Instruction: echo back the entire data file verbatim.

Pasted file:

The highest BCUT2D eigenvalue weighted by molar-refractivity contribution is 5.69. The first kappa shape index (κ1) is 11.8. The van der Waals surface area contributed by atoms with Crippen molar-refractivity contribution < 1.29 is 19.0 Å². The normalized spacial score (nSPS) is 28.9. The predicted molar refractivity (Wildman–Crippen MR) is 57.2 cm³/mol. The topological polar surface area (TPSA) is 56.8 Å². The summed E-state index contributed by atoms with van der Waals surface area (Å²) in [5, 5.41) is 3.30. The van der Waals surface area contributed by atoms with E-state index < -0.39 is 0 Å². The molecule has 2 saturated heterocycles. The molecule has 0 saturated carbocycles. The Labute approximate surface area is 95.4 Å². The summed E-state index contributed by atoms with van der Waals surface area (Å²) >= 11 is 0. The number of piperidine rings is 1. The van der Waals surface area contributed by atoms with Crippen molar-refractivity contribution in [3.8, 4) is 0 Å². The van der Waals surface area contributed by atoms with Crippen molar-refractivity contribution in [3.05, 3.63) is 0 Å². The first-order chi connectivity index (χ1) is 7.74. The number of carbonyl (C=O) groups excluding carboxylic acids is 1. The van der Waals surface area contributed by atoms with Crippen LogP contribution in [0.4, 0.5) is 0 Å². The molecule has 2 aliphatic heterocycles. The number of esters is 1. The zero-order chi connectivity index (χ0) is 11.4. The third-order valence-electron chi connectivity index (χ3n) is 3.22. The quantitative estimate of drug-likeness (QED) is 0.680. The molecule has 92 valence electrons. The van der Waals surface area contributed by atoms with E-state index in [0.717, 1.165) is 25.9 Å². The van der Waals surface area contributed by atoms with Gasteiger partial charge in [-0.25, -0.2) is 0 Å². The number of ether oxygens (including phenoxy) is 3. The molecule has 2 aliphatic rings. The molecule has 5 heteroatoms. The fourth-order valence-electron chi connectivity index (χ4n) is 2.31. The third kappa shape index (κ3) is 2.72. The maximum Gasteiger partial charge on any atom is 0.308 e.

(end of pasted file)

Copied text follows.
The highest BCUT2D eigenvalue weighted by molar-refractivity contribution is 5.69. The first kappa shape index (κ1) is 11.8. The van der Waals surface area contributed by atoms with Crippen molar-refractivity contribution < 1.29 is 19.0 Å². The normalized spacial score (nSPS) is 28.9. The predicted molar refractivity (Wildman–Crippen MR) is 57.2 cm³/mol. The topological polar surface area (TPSA) is 56.8 Å². The summed E-state index contributed by atoms with van der Waals surface area (Å²) in [5, 5.41) is 3.30. The van der Waals surface area contributed by atoms with E-state index < -0.39 is 0 Å². The molecule has 2 saturated heterocycles. The molecule has 0 saturated carbocycles. The Labute approximate surface area is 95.4 Å². The summed E-state index contributed by atoms with van der Waals surface area (Å²) >= 11 is 0. The number of piperidine rings is 1. The van der Waals surface area contributed by atoms with Crippen molar-refractivity contribution in [3.8, 4) is 0 Å². The van der Waals surface area contributed by atoms with Crippen molar-refractivity contribution in [3.05, 3.63) is 0 Å². The first-order chi connectivity index (χ1) is 7.74. The number of carbonyl (C=O) groups excluding carboxylic acids is 1. The van der Waals surface area contributed by atoms with Crippen LogP contribution in [0.4, 0.5) is 0 Å². The molecule has 2 aliphatic heterocycles. The number of esters is 1. The zero-order chi connectivity index (χ0) is 11.4. The third-order valence-electron chi connectivity index (χ3n) is 3.22. The quantitative estimate of drug-likeness (QED) is 0.680. The molecule has 92 valence electrons. The van der Waals surface area contributed by atoms with E-state index in [0.717, 1.165) is 25.9 Å². The van der Waals surface area contributed by atoms with Gasteiger partial charge in [-0.25, -0.2) is 0 Å². The number of ether oxygens (including phenoxy) is 3. The molecule has 2 aliphatic rings. The molecule has 5 heteroatoms. The fourth-order valence-electron chi connectivity index (χ4n) is 2.31. The third kappa shape index (κ3) is 2.72. The maximum Gasteiger partial charge on any atom is 0.308 e.